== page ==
If you were in a psychiatric session and the doctor asked you to free associate about the Caribbean Island of St. Barths and you answered: sun, sand, warm winds, beautiful people, French food and wine, plus luxury at great expense, the physiatrist would have to nod in agreement. St. Barths is the Monaco of the Caribbean, a sybaritic place to spend lots of money while experiencing the very definition of holidaying. Plus, there is one of the world’s great sailing regattas, Les Voiles de St. Barth. Fittingly, the key sponsor is ultra-luxury watch maker Richard Mille.

Now in its 11th edition after a two-year COVID hiatus, race director Luc Pou Pont told Worth, “We’re back in business.”

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April’s race has something for everyoneeven if you are not a multi-millionaire with a world-class yacht and 20 pros on the crew.

Windy days, the bluest of waters, majestic rocky outcroppings serving as race marks and very energetic sailing characterize Les Voiles. Yes, the food and drink afterwards and the legendary Nikki Beach party with camaraderie second to none is a hallmark of the race. Yet, it is the purity of the sailing that brings the fleet here every year.

Eduardo Lentz, for example, with his Jeanneau 44 Voilactus makes it easy to participate in the regatta. If you want to learn to sail, sharpen your skills or immerse yourself in the St. Barths experience, he and his core crew will make it happen. As he told Worth, “We welcome all sailors who want to share the magic of this regatta. We will find a position for your skill level and immerse you in the race.This year, Eduardo had aboard members of the Colorado Community Sailing Association. They were clearly in awe of the St. Barths experience and not only sailed like they had never done before but were enveloped in the island’s charms—from swimming in the warm waters to venturing into the deep with a scuba dive. All of them sharpened their sailing skills and vowed to mark next year’s regatta in their calendars.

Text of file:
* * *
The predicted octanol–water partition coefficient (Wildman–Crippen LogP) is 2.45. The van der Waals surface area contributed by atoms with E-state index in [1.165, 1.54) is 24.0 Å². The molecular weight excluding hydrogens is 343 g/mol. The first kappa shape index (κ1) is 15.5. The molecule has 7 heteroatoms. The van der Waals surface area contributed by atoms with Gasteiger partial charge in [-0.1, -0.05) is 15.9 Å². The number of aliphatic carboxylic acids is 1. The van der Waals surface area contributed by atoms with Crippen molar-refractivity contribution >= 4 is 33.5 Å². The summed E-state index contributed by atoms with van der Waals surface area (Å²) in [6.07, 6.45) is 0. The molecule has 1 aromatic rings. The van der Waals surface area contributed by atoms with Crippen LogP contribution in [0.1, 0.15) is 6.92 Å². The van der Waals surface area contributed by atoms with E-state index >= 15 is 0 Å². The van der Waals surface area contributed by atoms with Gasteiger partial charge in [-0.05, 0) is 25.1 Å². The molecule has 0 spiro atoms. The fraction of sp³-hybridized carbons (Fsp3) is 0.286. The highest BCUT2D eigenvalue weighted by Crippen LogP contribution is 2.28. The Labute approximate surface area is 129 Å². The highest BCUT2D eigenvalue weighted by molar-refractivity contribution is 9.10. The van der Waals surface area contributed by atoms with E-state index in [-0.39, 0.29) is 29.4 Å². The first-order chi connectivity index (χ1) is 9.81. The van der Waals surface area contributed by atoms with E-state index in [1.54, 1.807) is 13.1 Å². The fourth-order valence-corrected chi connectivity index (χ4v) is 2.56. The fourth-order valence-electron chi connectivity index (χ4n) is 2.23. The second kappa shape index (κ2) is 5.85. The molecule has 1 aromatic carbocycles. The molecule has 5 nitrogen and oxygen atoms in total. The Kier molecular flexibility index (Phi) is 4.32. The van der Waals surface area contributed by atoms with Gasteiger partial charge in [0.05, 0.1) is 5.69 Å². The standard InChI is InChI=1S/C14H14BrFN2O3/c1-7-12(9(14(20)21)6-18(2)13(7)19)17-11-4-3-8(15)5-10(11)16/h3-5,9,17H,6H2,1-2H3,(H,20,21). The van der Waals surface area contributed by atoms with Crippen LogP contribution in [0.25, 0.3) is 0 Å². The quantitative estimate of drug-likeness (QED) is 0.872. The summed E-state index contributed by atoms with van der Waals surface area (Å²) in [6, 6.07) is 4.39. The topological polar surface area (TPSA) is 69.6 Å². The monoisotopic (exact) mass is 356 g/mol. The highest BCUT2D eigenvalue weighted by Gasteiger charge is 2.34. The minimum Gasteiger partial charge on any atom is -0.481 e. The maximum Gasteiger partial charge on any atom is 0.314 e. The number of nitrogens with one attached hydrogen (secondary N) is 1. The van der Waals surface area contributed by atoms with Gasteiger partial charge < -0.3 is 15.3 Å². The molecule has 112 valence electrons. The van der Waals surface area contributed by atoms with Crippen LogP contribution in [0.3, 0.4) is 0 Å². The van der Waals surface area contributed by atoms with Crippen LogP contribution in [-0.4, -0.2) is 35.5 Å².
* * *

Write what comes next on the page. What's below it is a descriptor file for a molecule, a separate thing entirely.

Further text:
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Eduardo does several Caribbean events, so his program is an easy way to be part of the regatta lifestyle. Eduardo, a charming father of two, goes out of his way to make his crew relaxed and comfortable even on a demanding race course. He and his captain’s understanding of the winds, tide and all the island’s other subtleties is a result of decades of sailing Caribbean waters.

He can also facilitate a leisurely cruise around the islands with a skipper if relaxation is your goal.

Another entry point is Olympia’s Tigress. Captain Susan Glenny’s expansive program allows sailors to compete in numerous regattas on her First 40. She’s based in the Caribbean in the winter and Europe in the summer, where Olympia’s Tigress does all the major regattas like the Mediterranean Middle Sea Race and even England’s Fastnet. According to Susan, “As a woman, I love to empower other women to sail competitively and develop their skills. However, I think mixed crews are the way to go, as everyone can find the level they are most comfortable with.” Spending a day aboard Olympia’s Tigress is an experience in competitive racing that any sailor will savor.

Photo by Christophe Jouany